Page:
Please see below for a number of interesting recent announcements and relevant research publications (click headings for downloads or more information).
Places still available at Developing Women’s Leadership: Theory and Practice 25-26 May University of Roehampton
- a 1.5 day workshop driven by the need to address the lack of individual and organisational theories that focus on women’s leadership. This gap in the literature means we are unable to address important leadership theories confidently, yet the demand for insights about women and leadership continues to increase.
Opportunity for women-owned businesses to meet with Women Entrepreneurs Netherlands
1) Wednesday 13th April
Networking and Matchmaking, Dutch Embassy, 38 Hyde Park Gate, London, SW7 5DP
2) Thursday 14th April – 3.30pm
High Tea & Networking, The House of Lords, Parliament Square, London, SW1A 0PW
This event is hosted by Baroness Howells of St Davids, Member of the House of Lords.
If you would like to attend, please email your contact details to email@example.com.
Disability and Entrepreneurship Workshop 21 April 2016
- The Enterprise and Diversity Research Cluster at Birmingham Business School is holding this ‘Disability and Entrepreneurship’ workshop to highlight this intersection of two vexed concepts as a place where ideas from disability studies and the business school can meet and interact in a way that has theoretical, as well as practical socio-economic, implications. This event will combine ongoing work from established and new scholars in this area, drawing upon a range of empirical and theoretical material. Whilst it will be of particular interest to those with an interest in disability and enterprise, it will also be informative to those with other interests in the business school, and disability studies more broadly.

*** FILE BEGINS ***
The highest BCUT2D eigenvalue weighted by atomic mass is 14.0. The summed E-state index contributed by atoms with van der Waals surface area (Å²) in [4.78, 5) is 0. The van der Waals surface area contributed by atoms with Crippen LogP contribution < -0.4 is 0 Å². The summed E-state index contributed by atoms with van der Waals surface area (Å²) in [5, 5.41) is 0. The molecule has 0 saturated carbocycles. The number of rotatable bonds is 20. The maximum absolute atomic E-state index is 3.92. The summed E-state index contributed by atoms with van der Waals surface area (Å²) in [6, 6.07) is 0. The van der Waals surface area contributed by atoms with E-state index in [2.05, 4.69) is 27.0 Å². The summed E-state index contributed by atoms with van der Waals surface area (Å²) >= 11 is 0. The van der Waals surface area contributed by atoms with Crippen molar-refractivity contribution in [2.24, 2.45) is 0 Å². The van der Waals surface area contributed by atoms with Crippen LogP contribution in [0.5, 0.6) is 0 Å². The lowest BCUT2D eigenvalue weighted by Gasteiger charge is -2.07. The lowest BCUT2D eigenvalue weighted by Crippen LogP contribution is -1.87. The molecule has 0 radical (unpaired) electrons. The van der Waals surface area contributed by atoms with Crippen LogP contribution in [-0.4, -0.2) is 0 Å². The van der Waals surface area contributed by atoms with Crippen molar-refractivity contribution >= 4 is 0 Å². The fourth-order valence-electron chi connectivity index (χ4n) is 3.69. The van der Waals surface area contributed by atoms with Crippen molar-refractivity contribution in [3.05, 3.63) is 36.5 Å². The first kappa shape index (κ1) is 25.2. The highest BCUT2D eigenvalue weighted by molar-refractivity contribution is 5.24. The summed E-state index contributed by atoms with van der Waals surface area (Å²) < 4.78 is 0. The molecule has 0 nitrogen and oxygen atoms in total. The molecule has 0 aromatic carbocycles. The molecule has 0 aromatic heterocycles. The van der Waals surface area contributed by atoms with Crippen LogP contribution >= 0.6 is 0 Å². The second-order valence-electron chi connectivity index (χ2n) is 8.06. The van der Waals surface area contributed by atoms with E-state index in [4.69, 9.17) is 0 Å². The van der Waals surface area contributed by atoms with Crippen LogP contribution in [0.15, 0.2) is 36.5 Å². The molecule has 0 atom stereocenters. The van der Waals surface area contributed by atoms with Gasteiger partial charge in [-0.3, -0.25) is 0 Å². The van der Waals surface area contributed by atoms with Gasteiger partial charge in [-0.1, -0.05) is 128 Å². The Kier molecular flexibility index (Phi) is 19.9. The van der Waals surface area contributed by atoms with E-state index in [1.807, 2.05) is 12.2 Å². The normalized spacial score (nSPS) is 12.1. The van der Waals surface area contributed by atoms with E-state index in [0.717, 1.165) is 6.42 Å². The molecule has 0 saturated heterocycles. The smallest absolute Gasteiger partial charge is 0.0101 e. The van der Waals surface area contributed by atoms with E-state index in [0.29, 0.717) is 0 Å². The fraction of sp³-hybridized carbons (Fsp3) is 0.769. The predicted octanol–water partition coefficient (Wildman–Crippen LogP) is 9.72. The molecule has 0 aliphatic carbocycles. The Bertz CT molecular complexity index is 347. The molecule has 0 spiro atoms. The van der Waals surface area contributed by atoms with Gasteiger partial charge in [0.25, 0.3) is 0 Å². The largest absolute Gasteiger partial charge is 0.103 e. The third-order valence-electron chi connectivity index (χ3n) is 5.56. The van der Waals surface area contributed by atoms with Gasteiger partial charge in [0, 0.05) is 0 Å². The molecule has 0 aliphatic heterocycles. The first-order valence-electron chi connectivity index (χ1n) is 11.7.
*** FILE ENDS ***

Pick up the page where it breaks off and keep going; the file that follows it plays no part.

- Gender equality and gender dimension in research are now priorities of the European Union Horizon2020 Framework Programme. The GARCIA project shares the same views, in considering how the gender dimension affects excellence and efficiency in research.The project plans to map and analyze the gender dimension at different organizational levels in various European research institutions. With a specific focus on the early stages of academic and scientific careers, the aim is to implement specific actions for combating gender stereotypes and discriminations.